NEW YORK Global stocks rallied on Monday, boosted by a rise in oil and commodity prices, while the euro and the British pound fell sharply against the dollar on fears Britain would leave the European Union.
Sterling fell to a near seven-year low during the session after popular London Mayor Boris Johnson said he would campaign to leave the EU ahead of a June 23 referendum.
Battered oil prices jumped after the world's oil consumer body said it expected U.S. shale production to fall this year and next. Benchmark Brent rose 4.6 percent to $34.53 a barrel, while U.S. crude gained 6.5 percent to $31.56 a barrel.
Stocks, whose performance has been tightly linked to oil prices as the commodity's slide has deepened, posted solid gains across major markets.
"Driving everything has been the recovery in energy and commodity prices this morning," said Rick Meckler, president of LibertyView Capital Management in Jersey City, New Jersey. "That has been the part of the market that investors have been most concerned with so seeing a rally, particularly in oil, has been taken positively."
The Dow Jones industrial average was rising 183.64 points, or 1.12 percent, at 16,575.63, the S&P 500 was gaining 22.64 points, or 1.18 percent, at 1,940.42 and the Nasdaq Composite was adding 49.00 points, or 1.09 percent, at 4,553.43.
All 10 major S&P sectors were higher, led by roughly 2-percent gains for both energy and materials sectors.
The gains built on last week's strong performance after a poor overall start for U.S. equities in 2016.
The pan-European FTSEurofirst 300 share index rose 1.5 percent. Mining stocks were among the best performers, with Anglo American rising 10.9 percent, as the price of copper reached a two-week high.
Stocks shrugged off a survey showing private sector business activity in the euro zone increased at its weakest pace in more than a year in February.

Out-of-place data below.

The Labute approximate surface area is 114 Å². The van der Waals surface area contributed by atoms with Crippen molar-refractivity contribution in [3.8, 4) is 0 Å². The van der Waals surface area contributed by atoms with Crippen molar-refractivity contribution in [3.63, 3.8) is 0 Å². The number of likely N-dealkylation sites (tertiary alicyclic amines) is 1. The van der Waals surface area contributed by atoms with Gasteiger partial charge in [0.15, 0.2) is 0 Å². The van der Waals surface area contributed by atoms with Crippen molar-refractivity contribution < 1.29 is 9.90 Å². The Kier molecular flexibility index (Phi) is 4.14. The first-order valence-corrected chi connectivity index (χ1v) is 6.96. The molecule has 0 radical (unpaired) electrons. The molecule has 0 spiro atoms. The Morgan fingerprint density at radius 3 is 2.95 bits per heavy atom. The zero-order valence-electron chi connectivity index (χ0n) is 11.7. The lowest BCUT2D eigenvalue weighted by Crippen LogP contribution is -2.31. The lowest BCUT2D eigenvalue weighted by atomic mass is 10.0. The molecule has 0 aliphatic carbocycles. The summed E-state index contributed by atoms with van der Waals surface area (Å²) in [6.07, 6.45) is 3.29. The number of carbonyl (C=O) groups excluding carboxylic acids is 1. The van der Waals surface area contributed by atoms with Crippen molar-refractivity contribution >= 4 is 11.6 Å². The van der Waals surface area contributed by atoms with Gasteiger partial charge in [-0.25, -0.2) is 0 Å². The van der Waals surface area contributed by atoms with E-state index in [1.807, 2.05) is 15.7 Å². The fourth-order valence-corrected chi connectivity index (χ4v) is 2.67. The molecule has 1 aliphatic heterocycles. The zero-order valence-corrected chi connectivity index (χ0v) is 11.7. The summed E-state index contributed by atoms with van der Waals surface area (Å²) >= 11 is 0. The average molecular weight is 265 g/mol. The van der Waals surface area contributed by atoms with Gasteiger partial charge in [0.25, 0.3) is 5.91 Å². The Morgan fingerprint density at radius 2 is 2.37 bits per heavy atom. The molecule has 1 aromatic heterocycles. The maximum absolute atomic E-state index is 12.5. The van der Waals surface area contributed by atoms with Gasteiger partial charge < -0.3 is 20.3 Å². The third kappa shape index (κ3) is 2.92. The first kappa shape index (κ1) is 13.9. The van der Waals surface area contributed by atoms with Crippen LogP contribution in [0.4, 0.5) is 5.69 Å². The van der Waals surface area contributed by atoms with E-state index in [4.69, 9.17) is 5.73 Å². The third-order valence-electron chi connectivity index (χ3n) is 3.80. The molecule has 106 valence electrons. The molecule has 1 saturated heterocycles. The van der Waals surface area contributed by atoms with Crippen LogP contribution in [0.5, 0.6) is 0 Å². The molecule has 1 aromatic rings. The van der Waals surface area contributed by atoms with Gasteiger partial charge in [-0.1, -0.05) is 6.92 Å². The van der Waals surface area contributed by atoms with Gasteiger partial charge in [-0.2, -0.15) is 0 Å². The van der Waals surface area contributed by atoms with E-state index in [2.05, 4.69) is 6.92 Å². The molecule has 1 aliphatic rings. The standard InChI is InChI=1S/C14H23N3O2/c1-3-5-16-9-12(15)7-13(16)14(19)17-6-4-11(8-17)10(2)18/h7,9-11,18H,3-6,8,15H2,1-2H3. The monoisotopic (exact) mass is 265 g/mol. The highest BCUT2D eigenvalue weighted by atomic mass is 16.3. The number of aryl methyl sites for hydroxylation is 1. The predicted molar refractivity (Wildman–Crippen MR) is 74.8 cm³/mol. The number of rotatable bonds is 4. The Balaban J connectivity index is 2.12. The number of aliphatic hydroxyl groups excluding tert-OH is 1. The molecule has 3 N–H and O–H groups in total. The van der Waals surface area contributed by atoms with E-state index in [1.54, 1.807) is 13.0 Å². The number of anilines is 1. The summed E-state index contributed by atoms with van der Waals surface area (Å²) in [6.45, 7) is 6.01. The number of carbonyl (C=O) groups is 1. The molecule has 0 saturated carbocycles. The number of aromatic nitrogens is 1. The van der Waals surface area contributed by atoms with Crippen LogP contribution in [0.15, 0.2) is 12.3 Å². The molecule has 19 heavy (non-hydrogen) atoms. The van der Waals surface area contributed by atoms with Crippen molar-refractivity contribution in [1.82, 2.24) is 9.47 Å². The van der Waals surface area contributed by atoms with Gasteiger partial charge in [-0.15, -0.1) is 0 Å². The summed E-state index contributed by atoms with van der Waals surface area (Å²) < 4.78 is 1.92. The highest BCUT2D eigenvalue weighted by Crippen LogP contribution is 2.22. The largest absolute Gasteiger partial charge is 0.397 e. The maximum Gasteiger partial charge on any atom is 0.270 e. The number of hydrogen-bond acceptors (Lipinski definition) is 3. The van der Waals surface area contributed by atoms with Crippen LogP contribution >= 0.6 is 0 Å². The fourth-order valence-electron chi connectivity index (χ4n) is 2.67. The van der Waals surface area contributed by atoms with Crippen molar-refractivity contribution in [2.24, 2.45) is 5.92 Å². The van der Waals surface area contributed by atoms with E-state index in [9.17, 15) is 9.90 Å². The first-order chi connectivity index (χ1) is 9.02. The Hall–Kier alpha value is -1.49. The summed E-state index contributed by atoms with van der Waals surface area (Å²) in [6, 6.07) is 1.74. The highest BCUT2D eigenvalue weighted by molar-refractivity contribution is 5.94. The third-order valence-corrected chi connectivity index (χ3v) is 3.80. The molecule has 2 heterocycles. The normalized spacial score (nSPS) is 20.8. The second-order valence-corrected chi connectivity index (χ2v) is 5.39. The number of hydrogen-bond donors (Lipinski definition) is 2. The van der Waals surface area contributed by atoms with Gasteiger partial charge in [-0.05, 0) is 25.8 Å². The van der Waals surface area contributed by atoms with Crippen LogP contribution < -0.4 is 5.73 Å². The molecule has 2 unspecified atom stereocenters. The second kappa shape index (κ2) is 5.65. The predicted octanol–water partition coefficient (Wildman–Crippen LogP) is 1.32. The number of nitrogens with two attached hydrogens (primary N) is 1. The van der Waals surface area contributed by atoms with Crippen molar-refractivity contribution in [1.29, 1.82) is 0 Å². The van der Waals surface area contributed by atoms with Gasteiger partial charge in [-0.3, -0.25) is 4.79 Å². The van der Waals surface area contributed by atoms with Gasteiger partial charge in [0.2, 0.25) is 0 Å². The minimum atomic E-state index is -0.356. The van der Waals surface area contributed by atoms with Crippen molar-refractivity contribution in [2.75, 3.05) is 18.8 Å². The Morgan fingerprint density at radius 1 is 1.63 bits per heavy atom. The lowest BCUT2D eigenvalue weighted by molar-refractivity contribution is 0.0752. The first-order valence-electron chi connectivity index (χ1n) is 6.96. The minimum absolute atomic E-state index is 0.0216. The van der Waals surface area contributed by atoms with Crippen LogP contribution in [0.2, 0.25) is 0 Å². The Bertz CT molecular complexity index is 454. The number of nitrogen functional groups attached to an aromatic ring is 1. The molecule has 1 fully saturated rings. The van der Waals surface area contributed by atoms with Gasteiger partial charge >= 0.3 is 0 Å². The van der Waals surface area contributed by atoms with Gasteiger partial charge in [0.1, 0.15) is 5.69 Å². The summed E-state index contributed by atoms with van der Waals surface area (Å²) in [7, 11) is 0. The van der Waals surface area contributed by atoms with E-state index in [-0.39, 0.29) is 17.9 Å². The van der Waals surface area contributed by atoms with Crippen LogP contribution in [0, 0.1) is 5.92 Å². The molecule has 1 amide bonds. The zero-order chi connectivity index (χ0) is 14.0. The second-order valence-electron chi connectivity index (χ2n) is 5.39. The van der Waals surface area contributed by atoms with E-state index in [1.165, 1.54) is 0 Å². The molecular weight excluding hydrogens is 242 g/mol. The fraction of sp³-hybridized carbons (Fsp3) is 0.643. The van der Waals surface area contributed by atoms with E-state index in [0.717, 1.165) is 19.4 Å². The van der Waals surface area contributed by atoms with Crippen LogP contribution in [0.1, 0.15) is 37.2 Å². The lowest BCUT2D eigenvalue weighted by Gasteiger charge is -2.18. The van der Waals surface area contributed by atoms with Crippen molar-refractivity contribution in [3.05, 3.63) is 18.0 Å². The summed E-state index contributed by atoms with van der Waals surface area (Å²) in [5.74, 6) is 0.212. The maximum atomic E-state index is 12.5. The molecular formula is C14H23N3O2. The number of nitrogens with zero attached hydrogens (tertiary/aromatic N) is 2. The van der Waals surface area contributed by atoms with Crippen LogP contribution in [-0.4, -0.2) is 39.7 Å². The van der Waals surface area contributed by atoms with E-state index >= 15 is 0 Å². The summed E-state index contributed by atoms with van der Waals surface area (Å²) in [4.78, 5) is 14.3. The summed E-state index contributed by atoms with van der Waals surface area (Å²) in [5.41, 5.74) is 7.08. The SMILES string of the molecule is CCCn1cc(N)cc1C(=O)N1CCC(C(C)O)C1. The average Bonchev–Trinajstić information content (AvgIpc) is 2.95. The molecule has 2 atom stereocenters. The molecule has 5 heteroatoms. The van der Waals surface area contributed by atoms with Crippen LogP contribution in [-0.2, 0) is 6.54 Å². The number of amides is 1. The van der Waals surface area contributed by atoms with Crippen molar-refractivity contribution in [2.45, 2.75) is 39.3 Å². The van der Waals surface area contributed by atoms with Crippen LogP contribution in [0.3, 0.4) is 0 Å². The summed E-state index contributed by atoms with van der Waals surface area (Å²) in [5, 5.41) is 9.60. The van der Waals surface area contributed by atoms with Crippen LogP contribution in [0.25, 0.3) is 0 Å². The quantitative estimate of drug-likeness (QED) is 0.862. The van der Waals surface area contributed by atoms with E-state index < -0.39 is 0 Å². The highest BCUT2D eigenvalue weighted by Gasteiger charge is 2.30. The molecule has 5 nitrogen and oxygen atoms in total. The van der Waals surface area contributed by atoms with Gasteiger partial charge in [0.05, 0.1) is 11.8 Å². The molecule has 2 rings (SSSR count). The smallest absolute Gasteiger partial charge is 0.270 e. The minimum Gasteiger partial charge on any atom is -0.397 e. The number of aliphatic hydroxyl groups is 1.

MSCI's index of world shares rose 1.1 percent.
Worries about a possible British exit from the EU sent the euro down 1 percent against the dollar. Sterling fell 2 percent against the greenback and dropped as low as $1.4057.
"A Brexit would be bad for sterling, but it would also be bad for the euro," said Neil Jones, Mizuho's head of hedge fund sales in London.
The dollar was up 0.9 percent against a basket of six currencies.
U.S. Treasury yields rose as rising stock and oil prices reduced demand for safe haven debt, ahead of an expected government sale of $88 billion in new short- and intermediate-dated debt this week.
Benchmark 10-year Treasuries were last down 2/32 in price to yield 1.7552 percent.
Zinc prices surged to a four-month peak and other base metals also gained as investors' appetite for risk increased while they also worried about potential shortages.
Gold fell 1.3 percent as the dollar strengthened and investor appetite for risk increased.
(Additional reporting by Karen Brettell and Dion Rabouin in New York, Nigel Stephenson and Jemima Kelly and Danilo Masoni in Milan; Editing by Catherine Evans, John Stonestreet and Nick Zieminski)
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